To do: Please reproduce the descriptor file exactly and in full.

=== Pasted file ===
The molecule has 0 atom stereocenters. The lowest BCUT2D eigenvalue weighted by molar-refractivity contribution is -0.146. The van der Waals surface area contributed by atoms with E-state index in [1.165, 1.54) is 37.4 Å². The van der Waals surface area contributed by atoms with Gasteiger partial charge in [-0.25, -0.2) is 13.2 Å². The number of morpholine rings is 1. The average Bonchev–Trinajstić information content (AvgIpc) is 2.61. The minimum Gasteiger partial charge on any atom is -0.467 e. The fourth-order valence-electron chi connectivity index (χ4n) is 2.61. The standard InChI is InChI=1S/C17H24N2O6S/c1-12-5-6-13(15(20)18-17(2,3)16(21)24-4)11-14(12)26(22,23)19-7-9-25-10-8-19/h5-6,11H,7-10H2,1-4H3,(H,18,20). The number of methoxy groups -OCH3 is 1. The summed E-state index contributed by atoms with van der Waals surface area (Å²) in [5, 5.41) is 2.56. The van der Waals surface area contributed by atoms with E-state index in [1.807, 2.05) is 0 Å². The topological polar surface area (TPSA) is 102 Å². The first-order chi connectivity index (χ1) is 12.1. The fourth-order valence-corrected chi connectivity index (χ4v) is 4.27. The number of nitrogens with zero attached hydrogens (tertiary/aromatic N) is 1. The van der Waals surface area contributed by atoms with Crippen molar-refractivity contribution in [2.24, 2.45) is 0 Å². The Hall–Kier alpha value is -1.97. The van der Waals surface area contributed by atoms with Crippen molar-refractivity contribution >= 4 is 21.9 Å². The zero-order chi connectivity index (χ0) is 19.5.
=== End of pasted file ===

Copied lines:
The molecule has 0 atom stereocenters. The lowest BCUT2D eigenvalue weighted by molar-refractivity contribution is -0.146. The van der Waals surface area contributed by atoms with E-state index in [1.165, 1.54) is 37.4 Å². The van der Waals surface area contributed by atoms with Gasteiger partial charge in [-0.25, -0.2) is 13.2 Å². The number of morpholine rings is 1. The average Bonchev–Trinajstić information content (AvgIpc) is 2.61. The minimum Gasteiger partial charge on any atom is -0.467 e. The fourth-order valence-electron chi connectivity index (χ4n) is 2.61. The standard InChI is InChI=1S/C17H24N2O6S/c1-12-5-6-13(15(20)18-17(2,3)16(21)24-4)11-14(12)26(22,23)19-7-9-25-10-8-19/h5-6,11H,7-10H2,1-4H3,(H,18,20). The number of methoxy groups -OCH3 is 1. The summed E-state index contributed by atoms with van der Waals surface area (Å²) in [5, 5.41) is 2.56. The van der Waals surface area contributed by atoms with E-state index in [1.807, 2.05) is 0 Å². The topological polar surface area (TPSA) is 102 Å². The first-order chi connectivity index (χ1) is 12.1. The fourth-order valence-corrected chi connectivity index (χ4v) is 4.27. The number of nitrogens with zero attached hydrogens (tertiary/aromatic N) is 1. The van der Waals surface area contributed by atoms with Crippen molar-refractivity contribution in [2.24, 2.45) is 0 Å². The Hall–Kier alpha value is -1.97. The van der Waals surface area contributed by atoms with Crippen molar-refractivity contribution >= 4 is 21.9 Å². The zero-order chi connectivity index (χ0) is 19.5.